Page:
• Bad belt tensioners
  • Broken knock sensor
  • Too low octane fuel

Too Low Octane

Car engines designed for high performance and some are rated for high octane fuels. In these car engines, you may hear engine knocking if the fuel you use for them has too low of an octane rating. The higher the octane fuel the more evenly the gasoline and air mixture will burn. As we discussed, with a detonation knock, the cause of the noise is the fuel burning at an accelerated rate. In some cases a simple mistake of filling up with regular instead of premium can cause the engine knocking. Be sure to check what type of fuel your vehicle is optimized on and give it that.

Bad Timing

The timing of the engine is the point when the sparkplugs fire and ignite the fuel. The exact timing is important and is controlled by the car’s computer to optimize the efficiency of the vehicle. If the spark plugs are not firing when they should, it can lead to the uneven burning of fuel and multiple explosions within the cylinders leading to the engine knock.

Lean Air/Fuel Mixture

Sometimes an issue with the oxygen sensor, fuel pump, fuel injectors, as well as the airflow sensors will contribute to an error with the ratio of air to fuel that your vehicle uses. The air to fuel ratio is critical for the car driving efficiently, but it is also important for preventing engine knocking. You need to make sure the mixture isn’t too much air, otherwise the mixture will burn too slowly.

Bad Knock Sensor

Because the computer in modern cars are so advanced, fuel knocking is less common of a problem than it used to be. One of the components that helps to make this possible is the knock sensor. The knock sensor is set up to detect engine knocking and correct it before it is able to cause any damage.

So if your knock sensor is faulty, it will allow the knock to continue. A mechanic will be able to diagnose if your knock sensor needs to be replaced.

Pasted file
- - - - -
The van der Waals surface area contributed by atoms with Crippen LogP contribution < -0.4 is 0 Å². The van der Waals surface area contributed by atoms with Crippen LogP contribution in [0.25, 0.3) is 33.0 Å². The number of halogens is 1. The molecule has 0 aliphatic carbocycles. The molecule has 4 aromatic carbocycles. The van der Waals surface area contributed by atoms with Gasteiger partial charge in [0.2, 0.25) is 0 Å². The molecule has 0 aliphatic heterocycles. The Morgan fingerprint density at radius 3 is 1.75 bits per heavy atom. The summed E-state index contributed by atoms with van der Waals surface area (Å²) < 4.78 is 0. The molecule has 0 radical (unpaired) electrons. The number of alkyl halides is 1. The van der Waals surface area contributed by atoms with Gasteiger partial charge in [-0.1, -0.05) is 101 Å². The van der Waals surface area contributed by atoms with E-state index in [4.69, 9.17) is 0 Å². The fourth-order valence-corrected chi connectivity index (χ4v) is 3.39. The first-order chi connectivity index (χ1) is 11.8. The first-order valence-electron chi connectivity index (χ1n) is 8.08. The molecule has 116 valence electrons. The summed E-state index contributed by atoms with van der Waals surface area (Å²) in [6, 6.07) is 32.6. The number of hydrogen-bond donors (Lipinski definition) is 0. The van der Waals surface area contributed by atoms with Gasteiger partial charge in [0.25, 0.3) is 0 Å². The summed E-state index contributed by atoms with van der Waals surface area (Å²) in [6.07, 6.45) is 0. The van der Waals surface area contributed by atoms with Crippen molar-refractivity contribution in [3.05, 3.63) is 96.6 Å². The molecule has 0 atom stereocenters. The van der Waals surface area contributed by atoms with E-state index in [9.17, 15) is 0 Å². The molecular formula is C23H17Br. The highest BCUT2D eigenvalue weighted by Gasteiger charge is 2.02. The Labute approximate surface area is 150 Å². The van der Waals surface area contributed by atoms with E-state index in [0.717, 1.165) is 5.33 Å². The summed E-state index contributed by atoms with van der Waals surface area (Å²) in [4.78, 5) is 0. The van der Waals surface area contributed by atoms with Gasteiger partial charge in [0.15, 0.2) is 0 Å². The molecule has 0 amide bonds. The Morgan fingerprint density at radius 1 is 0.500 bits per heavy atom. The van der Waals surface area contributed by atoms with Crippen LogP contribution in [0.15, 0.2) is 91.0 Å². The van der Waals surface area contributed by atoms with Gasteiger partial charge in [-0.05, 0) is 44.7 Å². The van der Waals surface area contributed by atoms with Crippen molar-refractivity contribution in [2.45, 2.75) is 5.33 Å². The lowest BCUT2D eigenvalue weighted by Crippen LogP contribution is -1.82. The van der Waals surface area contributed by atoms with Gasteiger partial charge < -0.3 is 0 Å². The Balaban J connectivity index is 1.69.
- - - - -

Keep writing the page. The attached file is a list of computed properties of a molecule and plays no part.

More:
Worn Bearings

Worn bearings produce the rod knock. The pistons of the car will travel up and down in the engine block. The pistons turn the crankshaft which transfers power to the wheels and moves the car forward. The piston movements are facilitated using the rod bearings. When the rod bearings begin to wear out, the pistons will knock against the crankshaft making the noise many call engine knocking. You may need to purchase and install new bearings or have other work done on the pistons and crankshaft to solve this issue. Don’t have sticker shock, know that these parts are extremely expensive to replace do to the labor a mechanic must put in. The parts are buried deep within the engine compartment and it takes some time to get to them.

Bad Belt Tensioners Or Pulleys

One of the causes for engine knocking may not be coming from the engine at all. The belt or belt tensioners may be your issue. As the engine runs, it pushes a belt that connected to various pulleys and components of the vehicle. The belt must be stretched tightly to do it’s job quietly.

If at any point the belt becomes loose it can cause some odd noises to be audible from cab of the vehicle. You can fix this problem by simply replacing the belt.

Faulty Spark Plugs

The spark plugs deliver the spark to the fuel and air mixture, igniting it. Your car would not have power without functioning spark plugs. Over time your spark plugs break down and 2 things can happen. They can stop lighting the fuel at all and your vehicle can become sluggish or lose power entirely, or they can improperly fire lighting all the fuel air mixture in your cylinder causing the engine knock you are hearing.

Spark plugs should be replaced every 30,000 miles or so, though they can break prematurely or last well beyond this mileage count.

3 Easy Ways to Fix Engine Knocking

Fill up with high octane fuel. The typical regular gasoline at the pump may be the problem. If you are experiencing an engine knocking you should try upgrading your fuel to see if that fixes the issue. If it does, you should still consider getting the car to the mechanic to have it looked over.

Use fuel detergent. Fuel detergent may help solve the knocking problem as well. Fuel detergent is included in most gasolines, but using a higher concentration of it may fix your knocking problem. Adding the right fuel detergent can help remove carbon build-up that could be part of the knocking problem.

Replacing spark plugs. It is possible that a mechanic in the past replaced your spark plugs with an improper variety. Maybe they fire but not quite the way that they need to. The spark plugs may also just be bad and firing at the wrong time. Replacing the spark plugs is an easy and cost effective way to solve your knocking problem.